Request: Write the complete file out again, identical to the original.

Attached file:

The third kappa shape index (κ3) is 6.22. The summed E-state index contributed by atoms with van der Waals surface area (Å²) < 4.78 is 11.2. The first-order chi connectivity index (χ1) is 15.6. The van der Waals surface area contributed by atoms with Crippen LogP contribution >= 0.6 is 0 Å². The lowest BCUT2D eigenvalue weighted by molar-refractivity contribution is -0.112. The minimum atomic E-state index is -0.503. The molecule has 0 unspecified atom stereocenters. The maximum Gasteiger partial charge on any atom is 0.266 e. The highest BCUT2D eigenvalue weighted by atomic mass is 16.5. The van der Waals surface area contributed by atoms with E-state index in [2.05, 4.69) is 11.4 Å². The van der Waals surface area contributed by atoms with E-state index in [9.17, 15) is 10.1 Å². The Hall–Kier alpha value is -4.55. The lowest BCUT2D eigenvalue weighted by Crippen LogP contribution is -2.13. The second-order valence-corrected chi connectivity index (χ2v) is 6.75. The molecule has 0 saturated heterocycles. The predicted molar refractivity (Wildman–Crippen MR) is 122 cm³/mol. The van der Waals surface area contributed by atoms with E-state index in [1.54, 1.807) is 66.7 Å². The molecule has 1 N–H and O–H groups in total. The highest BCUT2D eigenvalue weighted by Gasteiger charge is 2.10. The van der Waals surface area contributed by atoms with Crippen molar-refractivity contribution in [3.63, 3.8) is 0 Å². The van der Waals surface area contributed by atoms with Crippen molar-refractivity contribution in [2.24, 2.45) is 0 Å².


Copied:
The third kappa shape index (κ3) is 6.22. The summed E-state index contributed by atoms with van der Waals surface area (Å²) < 4.78 is 11.2. The first-order chi connectivity index (χ1) is 15.6. The van der Waals surface area contributed by atoms with Crippen LogP contribution >= 0.6 is 0 Å². The lowest BCUT2D eigenvalue weighted by molar-refractivity contribution is -0.112. The minimum atomic E-state index is -0.503. The molecule has 0 unspecified atom stereocenters. The maximum Gasteiger partial charge on any atom is 0.266 e. The highest BCUT2D eigenvalue weighted by atomic mass is 16.5. The van der Waals surface area contributed by atoms with E-state index in [2.05, 4.69) is 11.4 Å². The van der Waals surface area contributed by atoms with E-state index in [9.17, 15) is 10.1 Å². The Hall–Kier alpha value is -4.55. The lowest BCUT2D eigenvalue weighted by Crippen LogP contribution is -2.13. The second-order valence-corrected chi connectivity index (χ2v) is 6.75. The molecule has 0 saturated heterocycles. The predicted molar refractivity (Wildman–Crippen MR) is 122 cm³/mol. The van der Waals surface area contributed by atoms with E-state index in [1.54, 1.807) is 66.7 Å². The molecule has 1 N–H and O–H groups in total. The highest BCUT2D eigenvalue weighted by Gasteiger charge is 2.10. The van der Waals surface area contributed by atoms with Crippen molar-refractivity contribution in [3.63, 3.8) is 0 Å². The van der Waals surface area contributed by atoms with Crippen molar-refractivity contribution in [2.24, 2.45) is 0 Å².